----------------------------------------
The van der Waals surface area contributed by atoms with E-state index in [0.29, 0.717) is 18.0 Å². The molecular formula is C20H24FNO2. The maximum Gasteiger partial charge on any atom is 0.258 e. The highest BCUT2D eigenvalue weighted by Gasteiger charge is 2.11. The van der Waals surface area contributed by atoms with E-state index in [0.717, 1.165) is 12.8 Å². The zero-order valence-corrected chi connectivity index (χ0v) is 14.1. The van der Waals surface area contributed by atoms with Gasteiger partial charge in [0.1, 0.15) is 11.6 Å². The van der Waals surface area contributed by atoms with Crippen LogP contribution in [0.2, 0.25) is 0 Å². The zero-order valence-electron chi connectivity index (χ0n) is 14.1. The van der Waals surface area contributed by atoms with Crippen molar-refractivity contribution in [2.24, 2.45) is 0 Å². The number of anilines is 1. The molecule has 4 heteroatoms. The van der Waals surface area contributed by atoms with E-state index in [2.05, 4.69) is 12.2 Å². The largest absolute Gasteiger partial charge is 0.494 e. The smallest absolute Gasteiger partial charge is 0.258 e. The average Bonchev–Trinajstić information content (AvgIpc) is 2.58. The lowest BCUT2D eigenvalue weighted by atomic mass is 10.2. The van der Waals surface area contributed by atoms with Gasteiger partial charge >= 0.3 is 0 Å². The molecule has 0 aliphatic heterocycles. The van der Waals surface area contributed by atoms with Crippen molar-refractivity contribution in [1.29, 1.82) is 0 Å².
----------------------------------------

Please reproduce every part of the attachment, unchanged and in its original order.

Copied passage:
The van der Waals surface area contributed by atoms with E-state index in [0.29, 0.717) is 18.0 Å². The molecular formula is C20H24FNO2. The maximum Gasteiger partial charge on any atom is 0.258 e. The highest BCUT2D eigenvalue weighted by Gasteiger charge is 2.11. The van der Waals surface area contributed by atoms with E-state index in [0.717, 1.165) is 12.8 Å². The zero-order valence-corrected chi connectivity index (χ0v) is 14.1. The van der Waals surface area contributed by atoms with Gasteiger partial charge in [0.1, 0.15) is 11.6 Å². The van der Waals surface area contributed by atoms with Crippen LogP contribution in [0.2, 0.25) is 0 Å². The zero-order valence-electron chi connectivity index (χ0n) is 14.1. The van der Waals surface area contributed by atoms with Crippen molar-refractivity contribution in [2.24, 2.45) is 0 Å². The number of anilines is 1. The molecule has 4 heteroatoms. The van der Waals surface area contributed by atoms with E-state index in [2.05, 4.69) is 12.2 Å². The largest absolute Gasteiger partial charge is 0.494 e. The smallest absolute Gasteiger partial charge is 0.258 e. The average Bonchev–Trinajstić information content (AvgIpc) is 2.58. The lowest BCUT2D eigenvalue weighted by atomic mass is 10.2. The van der Waals surface area contributed by atoms with Gasteiger partial charge >= 0.3 is 0 Å². The molecule has 0 aliphatic heterocycles. The van der Waals surface area contributed by atoms with Crippen molar-refractivity contribution in [1.29, 1.82) is 0 Å².